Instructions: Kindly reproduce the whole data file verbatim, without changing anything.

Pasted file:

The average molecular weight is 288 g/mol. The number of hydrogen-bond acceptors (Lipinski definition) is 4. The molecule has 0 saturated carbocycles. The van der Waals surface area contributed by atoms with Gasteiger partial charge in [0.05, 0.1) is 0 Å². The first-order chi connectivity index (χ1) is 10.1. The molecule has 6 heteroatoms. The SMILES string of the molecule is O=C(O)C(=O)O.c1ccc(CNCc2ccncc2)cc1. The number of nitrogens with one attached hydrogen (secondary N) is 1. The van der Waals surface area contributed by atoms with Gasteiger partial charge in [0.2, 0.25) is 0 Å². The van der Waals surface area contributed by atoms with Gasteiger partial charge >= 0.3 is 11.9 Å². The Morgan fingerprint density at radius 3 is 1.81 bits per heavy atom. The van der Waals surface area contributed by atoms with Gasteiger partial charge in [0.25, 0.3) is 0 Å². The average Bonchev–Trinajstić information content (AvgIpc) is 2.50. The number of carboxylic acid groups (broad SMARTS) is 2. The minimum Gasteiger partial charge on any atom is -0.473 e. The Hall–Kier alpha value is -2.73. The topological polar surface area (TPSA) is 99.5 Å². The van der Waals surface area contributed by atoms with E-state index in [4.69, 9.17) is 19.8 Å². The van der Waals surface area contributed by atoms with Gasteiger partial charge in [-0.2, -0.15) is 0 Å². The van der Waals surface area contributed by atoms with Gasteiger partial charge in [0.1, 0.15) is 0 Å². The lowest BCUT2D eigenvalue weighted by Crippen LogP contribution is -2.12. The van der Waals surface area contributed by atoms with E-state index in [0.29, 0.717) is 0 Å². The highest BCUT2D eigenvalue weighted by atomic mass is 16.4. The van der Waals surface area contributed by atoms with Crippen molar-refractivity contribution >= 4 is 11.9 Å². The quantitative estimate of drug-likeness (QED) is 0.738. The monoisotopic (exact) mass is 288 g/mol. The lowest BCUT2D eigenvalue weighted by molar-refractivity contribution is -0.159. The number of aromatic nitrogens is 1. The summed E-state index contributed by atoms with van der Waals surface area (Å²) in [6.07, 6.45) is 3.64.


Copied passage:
The average molecular weight is 288 g/mol. The number of hydrogen-bond acceptors (Lipinski definition) is 4. The molecule has 0 saturated carbocycles. The van der Waals surface area contributed by atoms with Gasteiger partial charge in [0.05, 0.1) is 0 Å². The first-order chi connectivity index (χ1) is 10.1. The molecule has 6 heteroatoms. The SMILES string of the molecule is O=C(O)C(=O)O.c1ccc(CNCc2ccncc2)cc1. The number of nitrogens with one attached hydrogen (secondary N) is 1. The van der Waals surface area contributed by atoms with Gasteiger partial charge in [0.2, 0.25) is 0 Å². The van der Waals surface area contributed by atoms with Gasteiger partial charge >= 0.3 is 11.9 Å². The Morgan fingerprint density at radius 3 is 1.81 bits per heavy atom. The van der Waals surface area contributed by atoms with Gasteiger partial charge in [0.25, 0.3) is 0 Å². The average Bonchev–Trinajstić information content (AvgIpc) is 2.50. The number of carboxylic acid groups (broad SMARTS) is 2. The minimum Gasteiger partial charge on any atom is -0.473 e. The Hall–Kier alpha value is -2.73. The topological polar surface area (TPSA) is 99.5 Å². The van der Waals surface area contributed by atoms with E-state index in [4.69, 9.17) is 19.8 Å². The van der Waals surface area contributed by atoms with Gasteiger partial charge in [-0.2, -0.15) is 0 Å². The van der Waals surface area contributed by atoms with Gasteiger partial charge in [0.1, 0.15) is 0 Å². The lowest BCUT2D eigenvalue weighted by Crippen LogP contribution is -2.12. The van der Waals surface area contributed by atoms with E-state index in [0.29, 0.717) is 0 Å². The highest BCUT2D eigenvalue weighted by atomic mass is 16.4. The van der Waals surface area contributed by atoms with Crippen molar-refractivity contribution >= 4 is 11.9 Å². The quantitative estimate of drug-likeness (QED) is 0.738. The monoisotopic (exact) mass is 288 g/mol. The lowest BCUT2D eigenvalue weighted by molar-refractivity contribution is -0.159. The number of aromatic nitrogens is 1. The summed E-state index contributed by atoms with van der Waals surface area (Å²) in [6.07, 6.45) is 3.64.